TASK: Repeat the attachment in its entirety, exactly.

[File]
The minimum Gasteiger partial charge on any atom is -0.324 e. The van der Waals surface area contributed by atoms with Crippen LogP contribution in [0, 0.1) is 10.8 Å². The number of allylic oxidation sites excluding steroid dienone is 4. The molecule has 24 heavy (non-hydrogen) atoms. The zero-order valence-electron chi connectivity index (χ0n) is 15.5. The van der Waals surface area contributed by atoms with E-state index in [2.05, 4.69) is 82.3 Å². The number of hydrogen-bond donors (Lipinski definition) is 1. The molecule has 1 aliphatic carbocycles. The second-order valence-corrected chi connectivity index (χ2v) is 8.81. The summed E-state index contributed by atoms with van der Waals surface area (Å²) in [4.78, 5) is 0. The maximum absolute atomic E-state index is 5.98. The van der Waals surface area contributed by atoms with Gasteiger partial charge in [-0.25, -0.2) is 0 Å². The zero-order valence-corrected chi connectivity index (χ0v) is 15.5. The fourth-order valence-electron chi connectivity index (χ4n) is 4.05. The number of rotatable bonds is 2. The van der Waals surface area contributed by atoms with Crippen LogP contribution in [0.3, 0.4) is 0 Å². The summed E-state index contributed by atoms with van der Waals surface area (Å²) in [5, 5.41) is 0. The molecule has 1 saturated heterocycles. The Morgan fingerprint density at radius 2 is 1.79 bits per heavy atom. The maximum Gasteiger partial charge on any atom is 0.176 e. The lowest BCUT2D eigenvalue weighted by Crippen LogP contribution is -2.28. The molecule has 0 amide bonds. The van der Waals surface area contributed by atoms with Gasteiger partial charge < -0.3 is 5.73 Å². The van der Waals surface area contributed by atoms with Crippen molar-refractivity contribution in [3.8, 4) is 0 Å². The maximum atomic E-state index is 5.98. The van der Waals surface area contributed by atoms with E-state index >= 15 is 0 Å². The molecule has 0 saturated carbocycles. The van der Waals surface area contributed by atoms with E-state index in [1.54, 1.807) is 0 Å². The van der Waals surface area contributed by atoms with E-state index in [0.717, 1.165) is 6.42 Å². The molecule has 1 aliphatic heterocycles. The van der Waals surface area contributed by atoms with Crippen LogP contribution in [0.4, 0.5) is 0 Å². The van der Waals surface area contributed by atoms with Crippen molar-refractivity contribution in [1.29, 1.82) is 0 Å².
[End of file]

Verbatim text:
The minimum Gasteiger partial charge on any atom is -0.324 e. The van der Waals surface area contributed by atoms with Crippen LogP contribution in [0, 0.1) is 10.8 Å². The number of allylic oxidation sites excluding steroid dienone is 4. The molecule has 24 heavy (non-hydrogen) atoms. The zero-order valence-electron chi connectivity index (χ0n) is 15.5. The van der Waals surface area contributed by atoms with E-state index in [2.05, 4.69) is 82.3 Å². The number of hydrogen-bond donors (Lipinski definition) is 1. The molecule has 1 aliphatic carbocycles. The second-order valence-corrected chi connectivity index (χ2v) is 8.81. The summed E-state index contributed by atoms with van der Waals surface area (Å²) in [4.78, 5) is 0. The maximum absolute atomic E-state index is 5.98. The van der Waals surface area contributed by atoms with Gasteiger partial charge in [-0.25, -0.2) is 0 Å². The zero-order valence-corrected chi connectivity index (χ0v) is 15.5. The fourth-order valence-electron chi connectivity index (χ4n) is 4.05. The number of rotatable bonds is 2. The van der Waals surface area contributed by atoms with Crippen LogP contribution in [0.3, 0.4) is 0 Å². The summed E-state index contributed by atoms with van der Waals surface area (Å²) in [5, 5.41) is 0. The molecule has 1 saturated heterocycles. The Morgan fingerprint density at radius 2 is 1.79 bits per heavy atom. The maximum Gasteiger partial charge on any atom is 0.176 e. The lowest BCUT2D eigenvalue weighted by Crippen LogP contribution is -2.28. The molecule has 0 amide bonds. The van der Waals surface area contributed by atoms with Gasteiger partial charge < -0.3 is 5.73 Å². The van der Waals surface area contributed by atoms with Crippen molar-refractivity contribution in [3.8, 4) is 0 Å². The maximum atomic E-state index is 5.98. The van der Waals surface area contributed by atoms with E-state index >= 15 is 0 Å². The molecule has 0 saturated carbocycles. The van der Waals surface area contributed by atoms with E-state index in [1.54, 1.807) is 0 Å². The van der Waals surface area contributed by atoms with E-state index in [0.717, 1.165) is 6.42 Å². The molecule has 1 aliphatic heterocycles. The van der Waals surface area contributed by atoms with Crippen LogP contribution in [0.4, 0.5) is 0 Å². The van der Waals surface area contributed by atoms with Crippen molar-refractivity contribution in [1.29, 1.82) is 0 Å².